Does Gerontological Nursing Education and Personal Attitudes Toward Older Adults Influence New Nurses’ Intentions to Work in Aged Care Settings?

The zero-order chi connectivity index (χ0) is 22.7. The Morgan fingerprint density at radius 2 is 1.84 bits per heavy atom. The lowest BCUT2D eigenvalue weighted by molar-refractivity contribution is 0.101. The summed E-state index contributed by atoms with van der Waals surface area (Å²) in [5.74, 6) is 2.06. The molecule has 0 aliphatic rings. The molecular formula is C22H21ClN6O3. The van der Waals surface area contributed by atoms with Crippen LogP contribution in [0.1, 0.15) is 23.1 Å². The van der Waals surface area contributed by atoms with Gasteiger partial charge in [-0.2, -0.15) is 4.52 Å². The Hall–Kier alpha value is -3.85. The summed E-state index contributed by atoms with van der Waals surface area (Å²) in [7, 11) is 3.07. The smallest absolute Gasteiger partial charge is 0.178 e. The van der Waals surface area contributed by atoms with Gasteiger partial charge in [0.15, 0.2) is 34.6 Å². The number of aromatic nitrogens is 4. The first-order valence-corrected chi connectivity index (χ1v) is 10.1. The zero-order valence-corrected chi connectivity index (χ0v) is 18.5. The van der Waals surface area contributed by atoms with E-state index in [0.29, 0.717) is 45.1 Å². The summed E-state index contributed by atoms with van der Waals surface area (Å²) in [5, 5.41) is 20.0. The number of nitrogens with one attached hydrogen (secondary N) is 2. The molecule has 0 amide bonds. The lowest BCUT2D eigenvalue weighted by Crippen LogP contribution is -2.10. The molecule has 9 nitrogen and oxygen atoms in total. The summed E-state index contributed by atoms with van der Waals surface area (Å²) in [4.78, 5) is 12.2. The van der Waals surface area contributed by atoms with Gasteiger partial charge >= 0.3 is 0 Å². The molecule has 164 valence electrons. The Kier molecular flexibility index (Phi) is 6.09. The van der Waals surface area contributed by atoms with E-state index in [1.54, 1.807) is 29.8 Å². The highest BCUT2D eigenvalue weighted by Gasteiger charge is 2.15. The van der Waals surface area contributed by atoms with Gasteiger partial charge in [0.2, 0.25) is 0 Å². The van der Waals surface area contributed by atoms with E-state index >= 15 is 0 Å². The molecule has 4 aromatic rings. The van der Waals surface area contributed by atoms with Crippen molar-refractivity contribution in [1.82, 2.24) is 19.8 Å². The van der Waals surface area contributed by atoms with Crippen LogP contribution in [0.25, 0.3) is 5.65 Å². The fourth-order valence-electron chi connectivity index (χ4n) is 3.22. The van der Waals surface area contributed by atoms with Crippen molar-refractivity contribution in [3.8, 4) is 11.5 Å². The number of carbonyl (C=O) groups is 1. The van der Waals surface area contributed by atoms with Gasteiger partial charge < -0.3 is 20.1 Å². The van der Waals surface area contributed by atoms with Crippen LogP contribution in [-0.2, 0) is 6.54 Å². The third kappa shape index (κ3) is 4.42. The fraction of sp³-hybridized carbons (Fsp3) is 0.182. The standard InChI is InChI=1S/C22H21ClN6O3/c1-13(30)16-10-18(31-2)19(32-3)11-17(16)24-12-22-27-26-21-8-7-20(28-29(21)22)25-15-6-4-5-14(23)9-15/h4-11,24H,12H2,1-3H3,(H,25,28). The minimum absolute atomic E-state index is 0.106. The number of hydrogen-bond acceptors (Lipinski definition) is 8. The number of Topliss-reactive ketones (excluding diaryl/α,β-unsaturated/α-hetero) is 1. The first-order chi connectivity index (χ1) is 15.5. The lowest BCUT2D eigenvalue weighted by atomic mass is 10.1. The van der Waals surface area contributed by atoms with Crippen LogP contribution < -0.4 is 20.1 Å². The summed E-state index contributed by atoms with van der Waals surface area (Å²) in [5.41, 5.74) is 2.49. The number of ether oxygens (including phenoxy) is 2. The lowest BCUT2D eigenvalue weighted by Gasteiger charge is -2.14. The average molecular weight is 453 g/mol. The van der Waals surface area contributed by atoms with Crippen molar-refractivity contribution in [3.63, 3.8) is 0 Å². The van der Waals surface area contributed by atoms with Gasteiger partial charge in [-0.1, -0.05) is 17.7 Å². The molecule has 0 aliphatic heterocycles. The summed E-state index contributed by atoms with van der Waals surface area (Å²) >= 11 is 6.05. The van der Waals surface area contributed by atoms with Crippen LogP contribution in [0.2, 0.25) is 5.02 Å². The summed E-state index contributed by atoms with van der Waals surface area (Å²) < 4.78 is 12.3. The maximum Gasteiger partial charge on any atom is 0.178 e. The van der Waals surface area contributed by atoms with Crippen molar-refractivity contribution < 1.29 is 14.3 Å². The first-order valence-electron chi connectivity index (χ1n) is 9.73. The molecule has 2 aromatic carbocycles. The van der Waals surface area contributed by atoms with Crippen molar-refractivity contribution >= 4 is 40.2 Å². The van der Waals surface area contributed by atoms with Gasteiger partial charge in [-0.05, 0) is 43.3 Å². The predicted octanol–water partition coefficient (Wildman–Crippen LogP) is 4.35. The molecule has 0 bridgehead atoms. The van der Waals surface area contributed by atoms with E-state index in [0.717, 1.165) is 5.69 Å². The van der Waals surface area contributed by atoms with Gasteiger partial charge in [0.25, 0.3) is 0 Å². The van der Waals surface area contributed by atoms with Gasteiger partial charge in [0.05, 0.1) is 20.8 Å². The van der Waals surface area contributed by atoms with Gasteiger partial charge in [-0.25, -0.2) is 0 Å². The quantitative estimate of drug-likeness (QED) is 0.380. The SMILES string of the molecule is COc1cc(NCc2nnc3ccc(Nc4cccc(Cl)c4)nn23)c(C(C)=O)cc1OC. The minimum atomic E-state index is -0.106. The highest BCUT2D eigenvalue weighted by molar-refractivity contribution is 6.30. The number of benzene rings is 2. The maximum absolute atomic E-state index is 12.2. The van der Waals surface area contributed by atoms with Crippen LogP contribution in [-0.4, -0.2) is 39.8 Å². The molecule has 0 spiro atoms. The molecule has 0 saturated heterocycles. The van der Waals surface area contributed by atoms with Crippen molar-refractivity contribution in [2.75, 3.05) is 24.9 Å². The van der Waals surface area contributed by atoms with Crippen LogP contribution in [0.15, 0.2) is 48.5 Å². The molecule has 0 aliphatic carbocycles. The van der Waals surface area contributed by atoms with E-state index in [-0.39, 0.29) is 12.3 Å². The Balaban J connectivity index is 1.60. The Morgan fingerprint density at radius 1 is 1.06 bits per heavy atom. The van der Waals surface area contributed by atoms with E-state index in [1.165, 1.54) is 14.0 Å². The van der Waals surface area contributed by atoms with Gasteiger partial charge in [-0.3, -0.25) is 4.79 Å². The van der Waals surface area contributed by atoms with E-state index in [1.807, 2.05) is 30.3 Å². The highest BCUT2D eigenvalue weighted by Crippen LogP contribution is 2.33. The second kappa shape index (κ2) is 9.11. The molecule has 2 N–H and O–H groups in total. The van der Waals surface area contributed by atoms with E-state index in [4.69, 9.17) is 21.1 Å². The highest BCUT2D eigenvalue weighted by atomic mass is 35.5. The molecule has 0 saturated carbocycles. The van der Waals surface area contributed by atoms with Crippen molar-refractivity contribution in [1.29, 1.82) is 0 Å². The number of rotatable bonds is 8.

Background: In Ontario, the older adult population is steadily increasing, and the healthcare system is not equipped to effectively care for their needs. This is evidenced by the large number of Alternative Level of Care (ALC) beds within hospitals, and lengthy wait times for admission into a Long-Term Care (LTC) facility. As new LTC spaces are created, new nurses will be critical members of the healthcare team required to care for these patients. However, there is no current evidence about the intentions of registered nurses (RNs) and registered practical nurses (RPNs) who are newly registered with the College of Nurses of Ontario (CNO) to work in aged care facilities. There is also no data regarding their attitudes toward older adults, or how their nursing education influences these variables. Aim: The aim of this study was to examine how pre-licensure geriatric nursing education and personal attitudes toward older adults influence newly registered RNs’ and RPNs’ intentions to work in aged care. Method: A descriptive, cross-sectional design was used. A questionnaire that included the Kogan’s Attitudes Toward Old People (KAOP) Scale was mailed to newly registered RNs and RPNs across Ontario (n=1103). Results: Participants (n = 181) reported positive attitudes toward older adults (KAOP mean score = 166, SD = 24); however, their attitudes were not influenced by their education, and did not influence their intention to work in aged care. Forty-five percent of participants reported that their gerontological nursing education provided them with the knowledge, skill and judgement to care for the older adult population, and 14% of participants intend to work in an aged care setting within the next five years. Participants’ intentions to work in an aged care setting was positively associated with having multiple gerontological clinical placements (ß = 1.76, p < 0.05), and having a clinical placement in a LTC setting (Odds Ratio (OR) 2.30; p < 0.01). Conclusion: The findings support the need to provide nursing students with high quality gerontological nursing curriculum and clinical placements. Qualitative research is recommended to understand why new nurses in Ontario may not intend to work in aged care settings.